In 2013, the Supreme Court of the United States struck down the preclearance requirement in the Shelby vs. Holder decision. SCOTUS declared the original preclearance process to be outdated but left the door open for Congress to modernize this process. In 2019 the House passed a bill that would modernize the preclearance process. This bill was reintroduced to the House of Representatives by Rep. Terri Sewell as H.R. 4  with 223 cosponsors, passed the House and was received in the Senate on Sept. 14, 2021. As S.4. the bill was introduced on Oct. 5, 2021 by Sen. Patrick Leahy with 48 cosponsors.

 

 

This bill establishes new criteria for determining which states and political subdivisions must obtain preclearance before changes to voting practices may take effect. Preclearance is the process of receiving preapproval from the Department of Justice (DOJ) or the U.S. District Court for the District of Columbia before making legal changes that would affect voting rights.

 

The bill also includes provisions related to federally protected activities at polling places and voting access on tribal lands.

 

A state and all of its political subdivisions shall be subject to preclearance of voting practice changes for a 10-year period if

 

 * 15 or more voting rights violations occurred in the state during the previous 25 years; or
 * 10 or more violations occurred during the previous 25 years, at least 1 of which was committed by the state itself.

 

A political subdivision as a separate unit shall also be subject to preclearance for a 10-year period if three or more voting rights violations occurred there during the previous 25 years.

 

States and political subdivisions that meet certain thresholds regarding minority groups must preclear covered practices before implementation, such as changes to methods of election and redistricting.

 

Further, states and political subdivisions must notify the public of changes to voting practices.

 

Next, the bill authorizes DOJ to require states or political subdivisions to provide certain documents or answers to questions for enforcing voting rights.

 

The bill also outlines factors courts must consider when hearing challenges to voting practices, such as the history of official voting discrimination in the state or political subdivision.

 

In addition, the bill (1) includes certain protections for election workers, polling places, and election infrastructure; and (2) expands voting access on tribal lands.

 

Liberty Bell image by Andrea Hamilton from Pixabay

Image by David Marks from Pixabay

 

 

 

Anchorage Youth Vote

The ERA and the VRAA

EQUAL RIGHTS AMENDMENT

Equality of rights under the law shall not be denied or abridged by the United States or by any State on account of sex. --Section 1 of the Equal Rights Amendment (ERA).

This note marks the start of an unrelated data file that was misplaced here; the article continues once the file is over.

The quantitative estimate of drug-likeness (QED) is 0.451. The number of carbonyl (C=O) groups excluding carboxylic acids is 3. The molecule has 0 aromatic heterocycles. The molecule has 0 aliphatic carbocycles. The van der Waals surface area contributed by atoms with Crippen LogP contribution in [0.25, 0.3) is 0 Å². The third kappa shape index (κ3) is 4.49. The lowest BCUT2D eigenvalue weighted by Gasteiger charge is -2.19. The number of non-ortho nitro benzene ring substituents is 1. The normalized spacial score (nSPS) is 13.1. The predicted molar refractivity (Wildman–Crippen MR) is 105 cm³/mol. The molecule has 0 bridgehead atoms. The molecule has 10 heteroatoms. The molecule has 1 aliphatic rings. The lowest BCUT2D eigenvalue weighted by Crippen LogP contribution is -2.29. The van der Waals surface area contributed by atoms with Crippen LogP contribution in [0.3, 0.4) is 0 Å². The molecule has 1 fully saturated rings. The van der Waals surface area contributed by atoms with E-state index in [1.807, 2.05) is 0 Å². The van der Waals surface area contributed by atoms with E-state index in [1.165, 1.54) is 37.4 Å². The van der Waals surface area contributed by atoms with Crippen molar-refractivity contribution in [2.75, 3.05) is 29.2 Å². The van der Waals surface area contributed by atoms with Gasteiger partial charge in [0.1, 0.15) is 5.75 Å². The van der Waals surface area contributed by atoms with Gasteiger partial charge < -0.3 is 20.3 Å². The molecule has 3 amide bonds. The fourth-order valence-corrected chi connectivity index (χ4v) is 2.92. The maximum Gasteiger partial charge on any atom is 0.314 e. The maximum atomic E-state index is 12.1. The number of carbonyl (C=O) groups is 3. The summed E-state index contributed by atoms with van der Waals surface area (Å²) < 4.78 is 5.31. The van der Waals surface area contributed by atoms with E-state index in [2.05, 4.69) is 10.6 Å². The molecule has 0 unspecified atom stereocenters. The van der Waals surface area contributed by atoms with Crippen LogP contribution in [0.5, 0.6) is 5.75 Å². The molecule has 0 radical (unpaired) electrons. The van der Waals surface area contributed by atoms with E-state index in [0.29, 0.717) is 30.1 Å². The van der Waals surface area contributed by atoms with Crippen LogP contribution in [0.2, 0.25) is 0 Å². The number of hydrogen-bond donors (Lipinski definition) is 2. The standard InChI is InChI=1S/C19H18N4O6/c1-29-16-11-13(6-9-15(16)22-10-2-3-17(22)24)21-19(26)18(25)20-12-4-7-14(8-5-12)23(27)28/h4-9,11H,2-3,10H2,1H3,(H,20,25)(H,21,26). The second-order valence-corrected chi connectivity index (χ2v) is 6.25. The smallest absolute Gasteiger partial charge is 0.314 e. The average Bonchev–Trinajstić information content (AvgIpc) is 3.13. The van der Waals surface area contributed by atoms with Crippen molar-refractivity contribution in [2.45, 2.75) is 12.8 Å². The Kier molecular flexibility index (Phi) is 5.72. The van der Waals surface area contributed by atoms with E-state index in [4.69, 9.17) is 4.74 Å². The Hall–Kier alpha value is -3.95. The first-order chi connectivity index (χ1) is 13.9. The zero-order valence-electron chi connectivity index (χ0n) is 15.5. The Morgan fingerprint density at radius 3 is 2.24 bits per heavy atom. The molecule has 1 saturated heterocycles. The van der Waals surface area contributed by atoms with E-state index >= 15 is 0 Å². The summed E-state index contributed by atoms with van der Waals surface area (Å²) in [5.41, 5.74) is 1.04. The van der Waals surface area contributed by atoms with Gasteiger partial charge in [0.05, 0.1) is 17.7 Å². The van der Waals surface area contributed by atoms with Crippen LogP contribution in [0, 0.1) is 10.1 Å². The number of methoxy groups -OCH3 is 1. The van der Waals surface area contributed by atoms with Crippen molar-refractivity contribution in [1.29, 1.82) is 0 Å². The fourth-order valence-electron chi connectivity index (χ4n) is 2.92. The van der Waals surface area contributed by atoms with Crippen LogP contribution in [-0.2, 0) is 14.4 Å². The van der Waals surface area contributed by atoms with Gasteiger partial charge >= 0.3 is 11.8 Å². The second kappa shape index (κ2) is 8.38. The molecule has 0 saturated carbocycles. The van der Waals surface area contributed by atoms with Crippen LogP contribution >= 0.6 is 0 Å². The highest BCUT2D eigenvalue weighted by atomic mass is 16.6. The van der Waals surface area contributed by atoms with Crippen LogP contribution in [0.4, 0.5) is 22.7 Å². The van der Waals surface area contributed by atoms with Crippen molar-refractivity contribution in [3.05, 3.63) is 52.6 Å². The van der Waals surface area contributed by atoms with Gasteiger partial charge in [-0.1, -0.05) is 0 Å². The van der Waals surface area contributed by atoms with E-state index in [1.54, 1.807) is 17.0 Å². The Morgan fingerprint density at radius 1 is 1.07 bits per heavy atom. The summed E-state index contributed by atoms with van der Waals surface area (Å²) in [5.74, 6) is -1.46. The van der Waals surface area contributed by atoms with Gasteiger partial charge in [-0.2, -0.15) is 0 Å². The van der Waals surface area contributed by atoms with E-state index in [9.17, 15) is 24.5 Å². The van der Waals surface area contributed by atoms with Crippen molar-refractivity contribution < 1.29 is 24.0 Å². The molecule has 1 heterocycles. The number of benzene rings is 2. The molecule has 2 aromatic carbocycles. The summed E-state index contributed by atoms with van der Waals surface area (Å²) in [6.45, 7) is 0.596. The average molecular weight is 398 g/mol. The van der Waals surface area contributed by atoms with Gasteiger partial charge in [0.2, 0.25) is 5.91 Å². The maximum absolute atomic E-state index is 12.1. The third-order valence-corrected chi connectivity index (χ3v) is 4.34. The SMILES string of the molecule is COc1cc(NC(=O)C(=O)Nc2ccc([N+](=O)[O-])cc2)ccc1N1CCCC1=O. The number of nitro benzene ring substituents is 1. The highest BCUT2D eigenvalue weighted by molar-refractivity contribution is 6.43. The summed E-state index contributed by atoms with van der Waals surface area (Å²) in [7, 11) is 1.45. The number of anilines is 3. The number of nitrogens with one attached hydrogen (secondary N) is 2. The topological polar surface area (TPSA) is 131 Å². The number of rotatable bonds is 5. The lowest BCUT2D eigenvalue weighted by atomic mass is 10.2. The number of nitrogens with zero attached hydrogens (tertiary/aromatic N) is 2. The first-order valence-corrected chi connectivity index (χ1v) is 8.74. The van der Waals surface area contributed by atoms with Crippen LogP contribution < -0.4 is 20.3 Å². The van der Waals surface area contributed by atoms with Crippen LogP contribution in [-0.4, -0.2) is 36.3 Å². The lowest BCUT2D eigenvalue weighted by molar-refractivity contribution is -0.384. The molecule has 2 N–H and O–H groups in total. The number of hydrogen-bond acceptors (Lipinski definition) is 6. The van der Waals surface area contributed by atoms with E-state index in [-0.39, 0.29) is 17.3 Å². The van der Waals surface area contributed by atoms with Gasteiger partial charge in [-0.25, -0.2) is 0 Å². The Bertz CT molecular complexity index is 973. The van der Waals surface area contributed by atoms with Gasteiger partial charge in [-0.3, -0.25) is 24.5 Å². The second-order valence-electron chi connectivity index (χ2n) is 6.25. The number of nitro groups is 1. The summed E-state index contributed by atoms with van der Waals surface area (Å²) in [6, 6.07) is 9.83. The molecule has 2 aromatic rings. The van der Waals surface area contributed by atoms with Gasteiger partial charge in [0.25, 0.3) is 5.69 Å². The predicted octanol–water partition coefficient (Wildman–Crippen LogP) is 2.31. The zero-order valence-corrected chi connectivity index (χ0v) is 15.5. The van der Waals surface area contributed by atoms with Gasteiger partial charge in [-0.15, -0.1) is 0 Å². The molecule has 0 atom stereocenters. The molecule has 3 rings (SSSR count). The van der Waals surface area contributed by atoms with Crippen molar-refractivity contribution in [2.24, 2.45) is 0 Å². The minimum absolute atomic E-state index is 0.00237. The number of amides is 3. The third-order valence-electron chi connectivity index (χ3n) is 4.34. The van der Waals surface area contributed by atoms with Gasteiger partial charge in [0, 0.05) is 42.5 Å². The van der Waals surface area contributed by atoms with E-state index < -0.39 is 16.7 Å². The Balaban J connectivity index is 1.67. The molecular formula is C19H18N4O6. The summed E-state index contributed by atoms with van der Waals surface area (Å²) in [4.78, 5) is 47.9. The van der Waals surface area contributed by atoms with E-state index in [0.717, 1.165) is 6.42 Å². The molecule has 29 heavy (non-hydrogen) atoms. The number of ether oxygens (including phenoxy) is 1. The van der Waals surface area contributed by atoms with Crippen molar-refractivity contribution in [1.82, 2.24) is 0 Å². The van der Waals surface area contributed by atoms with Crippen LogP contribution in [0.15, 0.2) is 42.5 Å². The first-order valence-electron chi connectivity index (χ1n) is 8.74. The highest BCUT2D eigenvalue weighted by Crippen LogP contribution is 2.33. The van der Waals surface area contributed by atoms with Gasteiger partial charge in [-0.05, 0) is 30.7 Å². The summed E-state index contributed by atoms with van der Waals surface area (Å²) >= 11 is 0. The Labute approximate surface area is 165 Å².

Image by Gerd Altmann from Pixbay

The ERA - Some history, why this is important and resources for more information
AERAInfoWeb.pdf
Adobe Acrobat document [52.8 KB]
19th Amendment - Community Perspective by Sue Sherif in Fairbanks Daily News-Miner 8/30/2020
Sue Sherif 19th amendment FDNM.pdf
Adobe Acrobat document [87.7 KB]

Watch "The Reunited States" documentary and join a zoom conversation on the film.

Organized by the Central Kenai Peninsula League of Women Voters


September 25, 2021 

LWV Alaska Statement Concerning
the 2020 General Election

 

December 12, 2020

 

STATEMENT CONCERNING THE 2020 GENERAL ELECTION

 

The League of Women Voters of Alaska wishes to thank the Alaska Division of Elections for a successful General Election.  The success of this election during a difficult pandemic was due in part to Director Gail Fenumiai, the four Regional Election Supervisors, and the Division employees who did a formidable job of training volunteers and making sure that all precincts had the supplies needed and the safest work environment possible. In addition, the election process requires a small army of citizens dedicated to the notion that a free and fair election is necessary in a democracy.  Fortunately Alaska has many such citizens who volunteered to work in the election day precinct locations, the early vote stations, and behind the scenes to prepare materials for the election, to check in and verify mailed-in ballots,  and to assist in the counting and the recounting of ballots when required.  In spite of the pandemic, the Division of Elections was able to hold a free and fair election thanks to the many dedicated citizens involved.